Diabetics might soon get their fill of pad thai and nasi briyani without it being a guilty pleasure that could hike their sugar levels.
Students from Temasek Polytechnic (TP) have come up with a series of diabetic-friendly dishes, and are working with NTUC Foodfare to bring them to the wider world.
Plans in the pipeline mean that they could even be served at childcare centres and nursing homes in the future.
For starters, however, the low-glycaemic-index (GI) meals will be offered at two outlets managed by NTUC Foodfare - they are now available at Mapletree Business City and will later be rolled out at the National University Health System. The meals, which are halal, will also be later made available at St Joseph's Home and NTUC Health's nursing home.
TP and NTUC Foodfare yesterday signed an agreement to collaborate on the project.
The dishes range from pad thai, with noodles made from sweet potato rather than rice flour, to spicy briyani with lamb meatballs, which uses low-GI, long-grain rice.
GI values refer to the rate at which different foods raise a person's blood sugar level.
People with diabetes are often encouraged to eat low-GI food to avoid blood sugar spikes.
However, information on the GI values of local meals is often hard to find, said Mr Perry Ong, chief executive at NTUC Foodfare.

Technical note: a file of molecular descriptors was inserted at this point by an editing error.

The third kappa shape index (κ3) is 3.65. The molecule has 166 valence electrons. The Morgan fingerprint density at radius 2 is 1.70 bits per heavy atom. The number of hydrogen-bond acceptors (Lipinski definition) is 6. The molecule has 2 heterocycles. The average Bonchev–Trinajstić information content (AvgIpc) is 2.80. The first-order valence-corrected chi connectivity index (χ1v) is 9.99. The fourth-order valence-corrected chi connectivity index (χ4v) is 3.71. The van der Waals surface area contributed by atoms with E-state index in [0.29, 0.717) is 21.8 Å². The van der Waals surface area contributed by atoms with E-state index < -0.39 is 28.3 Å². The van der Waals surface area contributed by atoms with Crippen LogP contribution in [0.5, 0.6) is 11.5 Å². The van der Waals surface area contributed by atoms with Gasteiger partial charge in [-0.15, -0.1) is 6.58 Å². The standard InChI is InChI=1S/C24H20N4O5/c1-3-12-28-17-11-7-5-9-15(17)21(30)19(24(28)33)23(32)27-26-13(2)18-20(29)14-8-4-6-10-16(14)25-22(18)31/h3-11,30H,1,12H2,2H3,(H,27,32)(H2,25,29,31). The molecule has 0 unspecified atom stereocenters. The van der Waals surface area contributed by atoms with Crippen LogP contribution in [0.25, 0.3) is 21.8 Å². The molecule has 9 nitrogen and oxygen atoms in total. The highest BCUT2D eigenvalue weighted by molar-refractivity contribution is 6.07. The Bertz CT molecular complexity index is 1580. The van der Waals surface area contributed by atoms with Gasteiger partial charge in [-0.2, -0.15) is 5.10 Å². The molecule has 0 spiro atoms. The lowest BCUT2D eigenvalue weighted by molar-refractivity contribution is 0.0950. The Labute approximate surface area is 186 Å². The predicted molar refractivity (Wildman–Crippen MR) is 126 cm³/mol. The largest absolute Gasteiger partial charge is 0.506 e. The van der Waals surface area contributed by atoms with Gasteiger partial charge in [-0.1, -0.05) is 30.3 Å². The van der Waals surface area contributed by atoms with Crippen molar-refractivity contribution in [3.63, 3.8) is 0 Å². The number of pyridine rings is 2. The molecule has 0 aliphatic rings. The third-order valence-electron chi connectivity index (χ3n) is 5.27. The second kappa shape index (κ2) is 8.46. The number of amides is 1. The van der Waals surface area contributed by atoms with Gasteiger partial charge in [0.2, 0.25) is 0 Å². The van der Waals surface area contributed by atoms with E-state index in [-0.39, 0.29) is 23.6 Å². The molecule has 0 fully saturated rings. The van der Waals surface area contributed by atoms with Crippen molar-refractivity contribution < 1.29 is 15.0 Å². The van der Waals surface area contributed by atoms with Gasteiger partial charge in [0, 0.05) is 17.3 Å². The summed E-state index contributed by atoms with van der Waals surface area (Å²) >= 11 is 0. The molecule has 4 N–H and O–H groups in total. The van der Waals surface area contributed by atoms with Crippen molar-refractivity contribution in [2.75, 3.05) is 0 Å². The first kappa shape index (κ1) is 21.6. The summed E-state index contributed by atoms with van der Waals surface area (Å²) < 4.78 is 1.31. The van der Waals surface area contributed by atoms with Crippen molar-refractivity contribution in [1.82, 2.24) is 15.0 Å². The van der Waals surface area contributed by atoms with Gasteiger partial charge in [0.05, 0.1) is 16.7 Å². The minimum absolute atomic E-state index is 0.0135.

Last year, the social enterprise organised discussions with diabetics, who related their difficulties in finding appropriate food.
"All of them told us that when they go out, they just have to use their own (judgment) and eat less of certain food or avoid certain things. There aren't any meals curated for them," said Mr Ong.
The students have also created a range of low-GI frozen pizzas in six flavours, which will be sold at FairPrice stores from April.
Final-year student Loh Da Wei, who worked to formulate a recipe for glass noodles with soya-ginger chicken, said that his team went through nearly 10 iterations of the dish before they were satisfied with the taste and the carbs.
"We had to find suitable carbohydrates and ended up using sweet potato glass noodles," said Mr Loh, 19, who is from the baking and culinary science programme. "(The broth) also went from a very plain soup to a more flavourful herbal broth."
The students then had to make sure the dishes could be mass produced easily and cheaply.
Said Ms Petrina Lim, domain lead for food and beverage technology at TP's school of applied science: "These are all the very essence of a real market dynamic. The culinary science students had to ensure that the nutrition guidelines and criteria were met without compromising on the (innovation), taste and appearance of the dishes they created."
Minister for Education (Higher Education and Skills) Ong Ye Kung commended the school's efforts at innovation.
He said: "Every industry has the ability to become highly productive and innovative. But it requires the industry to work with our institutes, and our institutes to be at the forefront of thinking and science."
Correction note: The story has been updated to reflect the correct name of Ms Than Jia Hui. We are sorry for the error.